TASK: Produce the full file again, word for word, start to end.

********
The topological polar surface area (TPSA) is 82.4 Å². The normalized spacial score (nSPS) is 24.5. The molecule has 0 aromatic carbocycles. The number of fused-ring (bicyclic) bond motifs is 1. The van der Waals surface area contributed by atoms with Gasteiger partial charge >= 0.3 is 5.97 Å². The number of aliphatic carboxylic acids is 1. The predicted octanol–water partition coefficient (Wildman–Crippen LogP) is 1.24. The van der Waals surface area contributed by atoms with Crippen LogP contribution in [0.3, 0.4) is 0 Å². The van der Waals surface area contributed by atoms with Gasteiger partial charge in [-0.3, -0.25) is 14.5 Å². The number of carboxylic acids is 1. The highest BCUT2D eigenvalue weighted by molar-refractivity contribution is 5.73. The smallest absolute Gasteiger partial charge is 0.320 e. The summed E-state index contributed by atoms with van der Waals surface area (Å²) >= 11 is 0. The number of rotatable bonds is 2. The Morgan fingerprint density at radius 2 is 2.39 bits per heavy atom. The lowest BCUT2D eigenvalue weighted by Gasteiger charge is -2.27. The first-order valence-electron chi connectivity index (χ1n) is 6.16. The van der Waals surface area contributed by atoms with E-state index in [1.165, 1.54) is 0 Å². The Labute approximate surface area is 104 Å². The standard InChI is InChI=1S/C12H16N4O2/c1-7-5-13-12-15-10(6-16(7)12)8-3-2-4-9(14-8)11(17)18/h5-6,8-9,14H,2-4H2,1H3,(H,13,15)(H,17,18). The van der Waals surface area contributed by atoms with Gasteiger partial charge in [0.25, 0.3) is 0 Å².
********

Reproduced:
The topological polar surface area (TPSA) is 82.4 Å². The normalized spacial score (nSPS) is 24.5. The molecule has 0 aromatic carbocycles. The number of fused-ring (bicyclic) bond motifs is 1. The van der Waals surface area contributed by atoms with Gasteiger partial charge >= 0.3 is 5.97 Å². The number of aliphatic carboxylic acids is 1. The predicted octanol–water partition coefficient (Wildman–Crippen LogP) is 1.24. The van der Waals surface area contributed by atoms with Crippen LogP contribution in [0.3, 0.4) is 0 Å². The van der Waals surface area contributed by atoms with Gasteiger partial charge in [-0.3, -0.25) is 14.5 Å². The number of carboxylic acids is 1. The highest BCUT2D eigenvalue weighted by molar-refractivity contribution is 5.73. The smallest absolute Gasteiger partial charge is 0.320 e. The summed E-state index contributed by atoms with van der Waals surface area (Å²) >= 11 is 0. The number of rotatable bonds is 2. The Morgan fingerprint density at radius 2 is 2.39 bits per heavy atom. The lowest BCUT2D eigenvalue weighted by Gasteiger charge is -2.27. The first-order valence-electron chi connectivity index (χ1n) is 6.16. The van der Waals surface area contributed by atoms with E-state index in [1.165, 1.54) is 0 Å². The Labute approximate surface area is 104 Å². The standard InChI is InChI=1S/C12H16N4O2/c1-7-5-13-12-15-10(6-16(7)12)8-3-2-4-9(14-8)11(17)18/h5-6,8-9,14H,2-4H2,1H3,(H,13,15)(H,17,18). The van der Waals surface area contributed by atoms with Gasteiger partial charge in [0.25, 0.3) is 0 Å².